The Bartok bonus special captures the music of the people with breadth and spunk.”

-Sherry Kloss
Violinist and Teacher
Founder and Artistic Director
“Music Institute for the Development of Personal Style”
Co-Founder of Jascha Heifetz Society

 

Warming Violin Concert

Nothing like hot-blooded “gypsy” violin music to try to warm up a too-early winter’s night!

This describes the fine recital given Monday, November 17, at the Griffin Auditorium by Boston-based violinist Emil Altschuler and his more than able accompanist, pianist Claire-Chung Lim.

The unusually cold weather, which permeated into the auditorium itself, made the effort to light the fire difficult, but the flames were blazing by the second half of the concert, especially the concluding Ravel masterpiece for violin and piano Tzigane (which translates as “Gypsy”). This piece climaxed a well-chosen program of Romantic-period selections, many pieces whose lineage indeed traces to the ancient influence of Romany (“Gypsy’) folk music upon the cultures of France (thence to Cuban Creole) and Spain, and eventually its trans-Atlantic reach to Argentina.

The first half of the program included dance- and song-based pieces by Falla, Ravel, Granados, Albeniz, and Piazzolla, the majority in arrangements or transcriptions, in several cases by legendary violinist Fritz Kreisler. The variety exhibited a welcome balance between familiar and lesser-known melodies.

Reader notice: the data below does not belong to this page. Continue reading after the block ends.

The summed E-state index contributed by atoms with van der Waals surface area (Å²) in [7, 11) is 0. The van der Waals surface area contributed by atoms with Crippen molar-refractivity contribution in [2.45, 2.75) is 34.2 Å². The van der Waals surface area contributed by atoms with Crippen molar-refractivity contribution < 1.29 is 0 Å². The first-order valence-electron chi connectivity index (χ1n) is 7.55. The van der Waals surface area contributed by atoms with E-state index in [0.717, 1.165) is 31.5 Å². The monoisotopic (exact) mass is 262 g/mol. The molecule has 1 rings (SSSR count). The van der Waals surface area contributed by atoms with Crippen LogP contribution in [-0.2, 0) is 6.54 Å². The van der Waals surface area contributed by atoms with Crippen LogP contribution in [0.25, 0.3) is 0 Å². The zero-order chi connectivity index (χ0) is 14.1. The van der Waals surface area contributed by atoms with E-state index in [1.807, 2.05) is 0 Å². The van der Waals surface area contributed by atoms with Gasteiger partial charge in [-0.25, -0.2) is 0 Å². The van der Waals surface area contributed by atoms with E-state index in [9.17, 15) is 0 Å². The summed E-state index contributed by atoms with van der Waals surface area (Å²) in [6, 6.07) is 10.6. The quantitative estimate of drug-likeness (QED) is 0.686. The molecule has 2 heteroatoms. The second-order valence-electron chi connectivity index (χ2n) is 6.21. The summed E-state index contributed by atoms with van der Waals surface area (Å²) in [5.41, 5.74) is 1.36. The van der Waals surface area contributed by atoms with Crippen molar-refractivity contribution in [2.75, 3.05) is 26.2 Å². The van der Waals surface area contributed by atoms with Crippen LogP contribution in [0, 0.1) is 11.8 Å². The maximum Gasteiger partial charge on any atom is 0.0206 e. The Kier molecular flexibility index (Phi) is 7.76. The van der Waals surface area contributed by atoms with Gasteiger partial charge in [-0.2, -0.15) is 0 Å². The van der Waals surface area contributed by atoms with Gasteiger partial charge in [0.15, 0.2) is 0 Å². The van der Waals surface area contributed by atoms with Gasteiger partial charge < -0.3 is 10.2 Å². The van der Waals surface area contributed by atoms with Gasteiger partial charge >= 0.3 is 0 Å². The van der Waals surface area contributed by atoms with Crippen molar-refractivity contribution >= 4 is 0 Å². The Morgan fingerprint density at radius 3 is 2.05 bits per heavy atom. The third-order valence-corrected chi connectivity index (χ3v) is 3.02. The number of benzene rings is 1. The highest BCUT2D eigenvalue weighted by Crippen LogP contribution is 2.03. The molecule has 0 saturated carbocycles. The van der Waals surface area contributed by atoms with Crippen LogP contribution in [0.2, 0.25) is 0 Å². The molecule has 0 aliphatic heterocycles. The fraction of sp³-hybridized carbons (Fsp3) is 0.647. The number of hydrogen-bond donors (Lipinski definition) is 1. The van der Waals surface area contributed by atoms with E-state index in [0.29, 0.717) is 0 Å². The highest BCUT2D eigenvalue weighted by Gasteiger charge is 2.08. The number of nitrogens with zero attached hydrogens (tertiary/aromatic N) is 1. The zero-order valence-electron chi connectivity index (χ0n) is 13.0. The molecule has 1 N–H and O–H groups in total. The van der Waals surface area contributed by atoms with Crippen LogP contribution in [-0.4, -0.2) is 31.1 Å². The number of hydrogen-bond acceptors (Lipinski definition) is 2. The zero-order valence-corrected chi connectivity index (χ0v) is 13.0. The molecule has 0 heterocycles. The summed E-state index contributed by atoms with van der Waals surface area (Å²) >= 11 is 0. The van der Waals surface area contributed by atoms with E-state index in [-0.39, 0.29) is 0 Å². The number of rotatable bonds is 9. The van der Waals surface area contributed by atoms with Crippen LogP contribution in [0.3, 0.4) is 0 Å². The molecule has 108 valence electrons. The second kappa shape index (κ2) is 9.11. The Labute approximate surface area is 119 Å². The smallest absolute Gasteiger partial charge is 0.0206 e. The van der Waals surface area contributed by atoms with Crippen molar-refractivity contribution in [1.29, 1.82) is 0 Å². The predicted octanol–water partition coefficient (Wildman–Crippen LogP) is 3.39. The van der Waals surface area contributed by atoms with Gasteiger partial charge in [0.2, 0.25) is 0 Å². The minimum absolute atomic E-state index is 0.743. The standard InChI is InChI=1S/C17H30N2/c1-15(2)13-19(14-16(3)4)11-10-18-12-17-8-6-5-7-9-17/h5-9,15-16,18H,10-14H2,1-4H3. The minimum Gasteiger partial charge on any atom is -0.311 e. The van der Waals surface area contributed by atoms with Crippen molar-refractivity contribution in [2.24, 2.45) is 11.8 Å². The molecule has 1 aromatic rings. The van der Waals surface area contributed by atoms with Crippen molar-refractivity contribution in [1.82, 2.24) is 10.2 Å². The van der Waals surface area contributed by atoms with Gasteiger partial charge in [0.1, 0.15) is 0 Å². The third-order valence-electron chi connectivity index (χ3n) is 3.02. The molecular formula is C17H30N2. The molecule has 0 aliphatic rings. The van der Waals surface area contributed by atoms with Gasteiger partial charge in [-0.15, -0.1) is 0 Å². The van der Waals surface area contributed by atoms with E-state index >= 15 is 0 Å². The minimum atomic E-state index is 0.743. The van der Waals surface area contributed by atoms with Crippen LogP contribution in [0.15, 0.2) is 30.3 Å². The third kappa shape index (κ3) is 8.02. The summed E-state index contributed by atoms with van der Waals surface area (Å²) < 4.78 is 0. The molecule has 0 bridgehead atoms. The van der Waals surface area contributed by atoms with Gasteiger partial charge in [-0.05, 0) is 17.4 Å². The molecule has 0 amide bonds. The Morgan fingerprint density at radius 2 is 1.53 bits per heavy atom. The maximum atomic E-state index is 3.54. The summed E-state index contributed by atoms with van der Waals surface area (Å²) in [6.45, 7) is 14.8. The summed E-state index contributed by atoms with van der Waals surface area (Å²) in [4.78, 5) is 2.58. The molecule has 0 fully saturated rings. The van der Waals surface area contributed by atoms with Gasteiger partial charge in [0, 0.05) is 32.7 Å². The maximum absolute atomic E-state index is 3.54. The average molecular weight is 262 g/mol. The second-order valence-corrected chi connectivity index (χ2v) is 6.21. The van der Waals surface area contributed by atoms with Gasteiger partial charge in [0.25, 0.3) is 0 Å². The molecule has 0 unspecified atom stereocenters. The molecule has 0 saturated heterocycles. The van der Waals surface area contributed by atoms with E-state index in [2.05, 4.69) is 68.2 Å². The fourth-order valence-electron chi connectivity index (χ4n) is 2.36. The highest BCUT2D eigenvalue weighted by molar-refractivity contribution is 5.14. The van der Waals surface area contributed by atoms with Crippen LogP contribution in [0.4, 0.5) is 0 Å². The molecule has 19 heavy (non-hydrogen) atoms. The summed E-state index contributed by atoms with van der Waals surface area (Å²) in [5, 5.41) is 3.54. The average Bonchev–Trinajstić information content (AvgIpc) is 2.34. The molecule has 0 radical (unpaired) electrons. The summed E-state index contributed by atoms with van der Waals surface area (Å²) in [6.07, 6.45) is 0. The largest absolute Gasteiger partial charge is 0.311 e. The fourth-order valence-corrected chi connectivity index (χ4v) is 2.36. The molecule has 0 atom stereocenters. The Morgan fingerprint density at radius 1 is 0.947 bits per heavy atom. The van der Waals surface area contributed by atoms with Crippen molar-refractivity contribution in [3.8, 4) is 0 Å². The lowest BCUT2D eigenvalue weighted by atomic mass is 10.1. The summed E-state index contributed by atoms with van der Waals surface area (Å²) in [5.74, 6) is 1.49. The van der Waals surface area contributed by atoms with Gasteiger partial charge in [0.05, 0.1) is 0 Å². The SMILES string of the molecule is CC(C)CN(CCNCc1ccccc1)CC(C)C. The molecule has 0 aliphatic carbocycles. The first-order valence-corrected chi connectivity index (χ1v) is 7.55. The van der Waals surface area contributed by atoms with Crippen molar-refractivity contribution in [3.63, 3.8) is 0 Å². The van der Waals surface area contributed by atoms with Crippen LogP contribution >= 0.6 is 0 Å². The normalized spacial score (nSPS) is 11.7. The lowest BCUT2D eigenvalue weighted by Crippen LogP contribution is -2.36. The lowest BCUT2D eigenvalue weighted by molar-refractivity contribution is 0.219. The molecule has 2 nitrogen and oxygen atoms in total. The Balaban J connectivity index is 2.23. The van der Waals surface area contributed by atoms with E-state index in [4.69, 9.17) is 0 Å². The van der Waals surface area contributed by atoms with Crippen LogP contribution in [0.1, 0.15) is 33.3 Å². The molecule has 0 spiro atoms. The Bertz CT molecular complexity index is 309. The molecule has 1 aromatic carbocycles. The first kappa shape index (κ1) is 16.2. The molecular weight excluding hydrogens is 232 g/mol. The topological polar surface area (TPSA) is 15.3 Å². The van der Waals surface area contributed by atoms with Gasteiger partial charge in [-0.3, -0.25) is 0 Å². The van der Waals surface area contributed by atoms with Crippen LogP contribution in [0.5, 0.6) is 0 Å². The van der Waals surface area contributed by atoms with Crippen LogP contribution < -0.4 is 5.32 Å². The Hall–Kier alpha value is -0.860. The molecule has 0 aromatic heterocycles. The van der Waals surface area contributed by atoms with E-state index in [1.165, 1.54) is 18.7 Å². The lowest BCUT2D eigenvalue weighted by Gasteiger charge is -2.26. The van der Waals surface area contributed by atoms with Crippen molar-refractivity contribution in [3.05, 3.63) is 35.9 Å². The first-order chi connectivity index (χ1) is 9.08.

After the intermission came the still meatier Violin Sonata Opus 119 by Poulenc, a selection from The Story of the Tango by Argentinian master Astor Piazzolla, the ever-popular “Meditation” from the opera Thaïs, by Jules Massenet, and the Ravel Tzigane. In response to the standing ovation at concert’s end, the performers offered a hauntingly beautiful encore, another Piazzolla composition entitled “Oblivion.

This entire program well represented Altschuler’s dual passions: the established Romantic solo violin repertoire and the folk-music-based traditions of the composers represented in the first half of the program. His interest in folk-based violin performance now even extends into his teaching bluegrass violin in his faculty position at Northeastern University (with additional teaching at Tufts and the New England Conservatory).

The aforementioned slowness in getting the spark to catch owed mainly both to the cold and to the (it can’t be sugarcoated) poor acoustic in the Auditorium. Frequent re-tunings were necessary, and Altschuler’s Robert McDuffie-like sweetness of tone occasionally was overwhelmed by the piano’s louder projection. But high-level pro that he clearly is, Altschuler bore patiently and eventually triumphed. Much the same can be said about the Griffin Area Concert Association, which for many years has worked better within its community limitations than has virtually any other similar-sized classical-music support organization in Georgia, or even beyond. Both the GACA and the artists it attracts deserve a better acoustic, and that statement should stand as high praise of both. Added thanks for their extraordinary support of music in Griffin goes to Dr. and Mrs. Gayle Goodin for underwriting Mr. Altschuler’s recital.

-Bill Pasch
Professor of English, Emeritus
Clayton State University